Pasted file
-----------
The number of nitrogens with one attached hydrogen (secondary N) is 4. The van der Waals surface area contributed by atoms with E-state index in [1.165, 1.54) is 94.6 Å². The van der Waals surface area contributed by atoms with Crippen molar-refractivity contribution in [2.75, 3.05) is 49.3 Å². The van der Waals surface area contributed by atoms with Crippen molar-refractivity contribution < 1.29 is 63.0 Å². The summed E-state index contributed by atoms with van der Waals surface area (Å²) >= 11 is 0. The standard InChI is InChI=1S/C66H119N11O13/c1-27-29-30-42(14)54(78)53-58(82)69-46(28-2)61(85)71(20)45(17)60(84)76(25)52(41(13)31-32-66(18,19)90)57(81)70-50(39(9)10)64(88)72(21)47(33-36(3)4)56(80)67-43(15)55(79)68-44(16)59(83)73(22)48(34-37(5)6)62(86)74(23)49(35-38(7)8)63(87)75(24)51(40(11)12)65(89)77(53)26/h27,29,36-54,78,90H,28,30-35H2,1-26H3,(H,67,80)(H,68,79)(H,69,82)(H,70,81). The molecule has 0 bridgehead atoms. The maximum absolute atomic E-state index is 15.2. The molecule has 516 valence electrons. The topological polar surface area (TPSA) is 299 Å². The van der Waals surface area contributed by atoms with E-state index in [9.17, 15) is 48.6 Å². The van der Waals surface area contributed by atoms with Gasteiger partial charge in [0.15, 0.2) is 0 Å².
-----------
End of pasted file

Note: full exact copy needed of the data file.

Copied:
The number of nitrogens with one attached hydrogen (secondary N) is 4. The van der Waals surface area contributed by atoms with E-state index in [1.165, 1.54) is 94.6 Å². The van der Waals surface area contributed by atoms with Crippen molar-refractivity contribution in [2.75, 3.05) is 49.3 Å². The van der Waals surface area contributed by atoms with Crippen molar-refractivity contribution < 1.29 is 63.0 Å². The summed E-state index contributed by atoms with van der Waals surface area (Å²) >= 11 is 0. The standard InChI is InChI=1S/C66H119N11O13/c1-27-29-30-42(14)54(78)53-58(82)69-46(28-2)61(85)71(20)45(17)60(84)76(25)52(41(13)31-32-66(18,19)90)57(81)70-50(39(9)10)64(88)72(21)47(33-36(3)4)56(80)67-43(15)55(79)68-44(16)59(83)73(22)48(34-37(5)6)62(86)74(23)49(35-38(7)8)63(87)75(24)51(40(11)12)65(89)77(53)26/h27,29,36-54,78,90H,28,30-35H2,1-26H3,(H,67,80)(H,68,79)(H,69,82)(H,70,81). The molecule has 0 bridgehead atoms. The maximum absolute atomic E-state index is 15.2. The molecule has 516 valence electrons. The topological polar surface area (TPSA) is 299 Å². The van der Waals surface area contributed by atoms with E-state index in [9.17, 15) is 48.6 Å². The van der Waals surface area contributed by atoms with Gasteiger partial charge in [0.15, 0.2) is 0 Å².